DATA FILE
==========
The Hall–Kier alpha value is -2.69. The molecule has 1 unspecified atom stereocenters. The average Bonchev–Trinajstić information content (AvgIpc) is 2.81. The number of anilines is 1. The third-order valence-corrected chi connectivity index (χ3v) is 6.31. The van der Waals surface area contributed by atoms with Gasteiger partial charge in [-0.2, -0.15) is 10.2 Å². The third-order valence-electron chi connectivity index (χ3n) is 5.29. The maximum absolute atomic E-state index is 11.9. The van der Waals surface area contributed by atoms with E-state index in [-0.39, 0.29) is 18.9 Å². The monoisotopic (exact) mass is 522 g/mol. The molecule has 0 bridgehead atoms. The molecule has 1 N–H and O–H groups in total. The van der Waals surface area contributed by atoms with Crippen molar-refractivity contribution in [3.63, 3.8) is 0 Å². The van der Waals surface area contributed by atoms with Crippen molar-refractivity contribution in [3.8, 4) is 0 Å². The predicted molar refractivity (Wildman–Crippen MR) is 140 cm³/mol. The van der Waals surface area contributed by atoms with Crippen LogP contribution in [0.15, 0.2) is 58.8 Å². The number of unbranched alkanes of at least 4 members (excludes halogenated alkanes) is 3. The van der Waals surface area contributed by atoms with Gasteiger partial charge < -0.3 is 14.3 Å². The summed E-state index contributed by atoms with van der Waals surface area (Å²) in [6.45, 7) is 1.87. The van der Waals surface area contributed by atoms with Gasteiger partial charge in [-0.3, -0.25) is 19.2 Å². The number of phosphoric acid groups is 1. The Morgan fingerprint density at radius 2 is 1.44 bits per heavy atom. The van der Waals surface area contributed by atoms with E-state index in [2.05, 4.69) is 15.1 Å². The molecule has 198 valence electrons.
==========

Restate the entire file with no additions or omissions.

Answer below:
The Hall–Kier alpha value is -2.69. The molecule has 1 unspecified atom stereocenters. The average Bonchev–Trinajstić information content (AvgIpc) is 2.81. The number of anilines is 1. The third-order valence-corrected chi connectivity index (χ3v) is 6.31. The van der Waals surface area contributed by atoms with Gasteiger partial charge in [-0.2, -0.15) is 10.2 Å². The third-order valence-electron chi connectivity index (χ3n) is 5.29. The maximum absolute atomic E-state index is 11.9. The van der Waals surface area contributed by atoms with E-state index in [-0.39, 0.29) is 18.9 Å². The monoisotopic (exact) mass is 522 g/mol. The molecule has 0 bridgehead atoms. The molecule has 1 N–H and O–H groups in total. The van der Waals surface area contributed by atoms with Crippen molar-refractivity contribution in [3.63, 3.8) is 0 Å². The van der Waals surface area contributed by atoms with Crippen molar-refractivity contribution in [3.8, 4) is 0 Å². The predicted molar refractivity (Wildman–Crippen MR) is 140 cm³/mol. The van der Waals surface area contributed by atoms with Crippen LogP contribution in [0.15, 0.2) is 58.8 Å². The number of unbranched alkanes of at least 4 members (excludes halogenated alkanes) is 3. The van der Waals surface area contributed by atoms with Gasteiger partial charge < -0.3 is 14.3 Å². The summed E-state index contributed by atoms with van der Waals surface area (Å²) in [6.45, 7) is 1.87. The van der Waals surface area contributed by atoms with Gasteiger partial charge in [-0.3, -0.25) is 19.2 Å². The number of phosphoric acid groups is 1. The Morgan fingerprint density at radius 2 is 1.44 bits per heavy atom. The van der Waals surface area contributed by atoms with E-state index in [2.05, 4.69) is 15.1 Å². The molecule has 198 valence electrons.